To work in big orchestras always involves a considerable investment of energy and responsibility. Big Bands are one of the most complex musical groups not only for its members, plenty for a standard jazz ensemble but especially regarding the single musician mind. A comprehensive vision of jazz music which does not start from a “Solo” but start from a “Together” it is required, essential to continuing the ensemble activity.
At its new project, this orchestra has its fil rouge in the orchestral training, where everybody tries to go in the same direction, doing jazz as jazz began: “working” for the satisfaction of improving the most important reason: to be TOGETHER. The musicians were able to organise themselves during several rehearsals, showing great flexibility, quickly adapting to the inevitable shifts of hours, due to the complicated logistics of the group. I’m happy to point out how they have been relentless in their efforts and patience, as well as their respect for our work. HYBRID is a sort of collection. It compiles a path consisting of a HYBRID repertoire (hence the title), made up with more ideas, more periods, more styles related to each other and pursued energetically and strategically, through a language that I love so much and I do not want to forget: JAZZ.
Several elements create this tracklist, not as a demonstration of eclecticism, but rather with the intention to “seek the melody there, so close that you can almost see …” as Duke Ellington said and sometimes to offer a different way respect to the one that characterised our style so far. It is the case for the version of “Body And Soul”, where the main theme does not arise as the lead but remains hidden within the tissue of harmonic arches, creating a completely intimate and meditative mood. Into “E se domani” and “Estate” there is the elegance and musicality of the Radio and Television of the ’60s when the great Rai orchestra of light music performed it with perfect elegance for the evening audience. “Admiral’s Horn”, “Gonna Fly Now”, “Birdland” and “Gospel John” are the celebration of the hard but penetrating and rocking repertoire of an unforgettable “boss” of the trumpet Maynard Ferguson. “In A Sentimental Mood” is a modest tribute to the genius of Duke Ellington, and this personal version of the score follows three well know styles: funk, swing and bossa nova. “Joy Spring”, a composition of the great Clifford Brown, has a place in the Hard Bop style: the orchestra has performed this work in the best way. “Blues For Basie” contains colours and accents typical of the Blues for large orchestra and follows the stylistic idea left by the great bandleader Count Basie. “Hybrid” is a composition born during the period of my stay in New York. I felt the frenzy of American life through the cacophony created by the traffic noise and the constant metropolitan sounds that I tried to bring into the score. Making stronger some musical elements coming from tradition with a well-controlled use of electronics it was possible to create a unique nuance, hybrids if compared to our usual production. The result was a sensation of persistent dynamism that into Hybrid leads at some point with the top of music licensing: the collective improvisation. The original arrangements were made taking regard the single ability of each instrumentalist looking for the fun even into a difficulty. This aspect is good for the soul, because does not stop at the technical capacity achieved, but it tries to communicate to other members the joy of making music and the satisfaction of reaching a result together.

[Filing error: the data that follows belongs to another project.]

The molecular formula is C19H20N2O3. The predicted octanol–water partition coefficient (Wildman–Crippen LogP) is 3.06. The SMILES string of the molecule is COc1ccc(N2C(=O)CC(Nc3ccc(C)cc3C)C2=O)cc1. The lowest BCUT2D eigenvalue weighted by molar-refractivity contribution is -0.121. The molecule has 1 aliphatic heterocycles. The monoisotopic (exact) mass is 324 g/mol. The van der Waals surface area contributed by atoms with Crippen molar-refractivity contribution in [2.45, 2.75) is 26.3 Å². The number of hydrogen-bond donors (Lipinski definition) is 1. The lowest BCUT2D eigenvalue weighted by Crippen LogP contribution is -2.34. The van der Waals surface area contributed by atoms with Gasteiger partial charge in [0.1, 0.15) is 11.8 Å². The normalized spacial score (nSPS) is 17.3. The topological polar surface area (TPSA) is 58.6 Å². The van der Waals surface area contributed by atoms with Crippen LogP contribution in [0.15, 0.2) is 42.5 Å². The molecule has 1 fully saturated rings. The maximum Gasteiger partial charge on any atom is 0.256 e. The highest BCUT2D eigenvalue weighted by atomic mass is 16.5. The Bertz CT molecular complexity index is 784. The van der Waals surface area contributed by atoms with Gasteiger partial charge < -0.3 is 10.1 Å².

All this it was for me the most exciting challenge and even for this reason Jazz was born. Also if we have the will to communicate with the audience, sometimes it’s not possible to give the right idea of all these sensations. Maybe this is why art has a real evolution: the needing to share something into a universal language that, under an occident perspective, can unify all humankind.
A hug to these musicians and all my greetings: but this is only a moment. Another program it’s waiting for us.
(Album notes by Gastone Bortoloso)
Translation by Theresa Williams
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